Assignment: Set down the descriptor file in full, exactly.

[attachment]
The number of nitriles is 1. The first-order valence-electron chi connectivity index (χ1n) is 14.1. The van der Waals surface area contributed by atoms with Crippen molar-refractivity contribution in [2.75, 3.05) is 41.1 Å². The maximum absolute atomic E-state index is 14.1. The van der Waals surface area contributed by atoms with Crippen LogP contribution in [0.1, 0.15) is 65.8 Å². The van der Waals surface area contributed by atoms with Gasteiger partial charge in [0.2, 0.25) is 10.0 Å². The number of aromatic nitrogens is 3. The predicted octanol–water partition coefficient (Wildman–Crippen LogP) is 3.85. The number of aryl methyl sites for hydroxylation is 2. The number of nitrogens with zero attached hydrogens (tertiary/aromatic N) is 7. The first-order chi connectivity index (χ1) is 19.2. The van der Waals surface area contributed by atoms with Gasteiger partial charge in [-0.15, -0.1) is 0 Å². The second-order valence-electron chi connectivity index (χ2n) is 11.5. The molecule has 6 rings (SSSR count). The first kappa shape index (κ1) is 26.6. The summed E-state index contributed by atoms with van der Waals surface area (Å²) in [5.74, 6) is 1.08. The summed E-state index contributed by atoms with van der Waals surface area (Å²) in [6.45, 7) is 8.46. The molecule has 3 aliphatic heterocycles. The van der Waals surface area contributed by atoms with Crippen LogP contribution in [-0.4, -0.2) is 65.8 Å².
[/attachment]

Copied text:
The number of nitriles is 1. The first-order valence-electron chi connectivity index (χ1n) is 14.1. The van der Waals surface area contributed by atoms with Crippen molar-refractivity contribution in [2.75, 3.05) is 41.1 Å². The maximum absolute atomic E-state index is 14.1. The van der Waals surface area contributed by atoms with Crippen LogP contribution in [0.1, 0.15) is 65.8 Å². The van der Waals surface area contributed by atoms with Gasteiger partial charge in [0.2, 0.25) is 10.0 Å². The number of aromatic nitrogens is 3. The predicted octanol–water partition coefficient (Wildman–Crippen LogP) is 3.85. The number of aryl methyl sites for hydroxylation is 2. The number of nitrogens with zero attached hydrogens (tertiary/aromatic N) is 7. The first-order chi connectivity index (χ1) is 19.2. The van der Waals surface area contributed by atoms with Gasteiger partial charge in [-0.15, -0.1) is 0 Å². The second-order valence-electron chi connectivity index (χ2n) is 11.5. The molecule has 6 rings (SSSR count). The first kappa shape index (κ1) is 26.6. The summed E-state index contributed by atoms with van der Waals surface area (Å²) in [5.74, 6) is 1.08. The summed E-state index contributed by atoms with van der Waals surface area (Å²) in [6.45, 7) is 8.46. The molecule has 3 aliphatic heterocycles. The van der Waals surface area contributed by atoms with Crippen LogP contribution in [-0.4, -0.2) is 65.8 Å².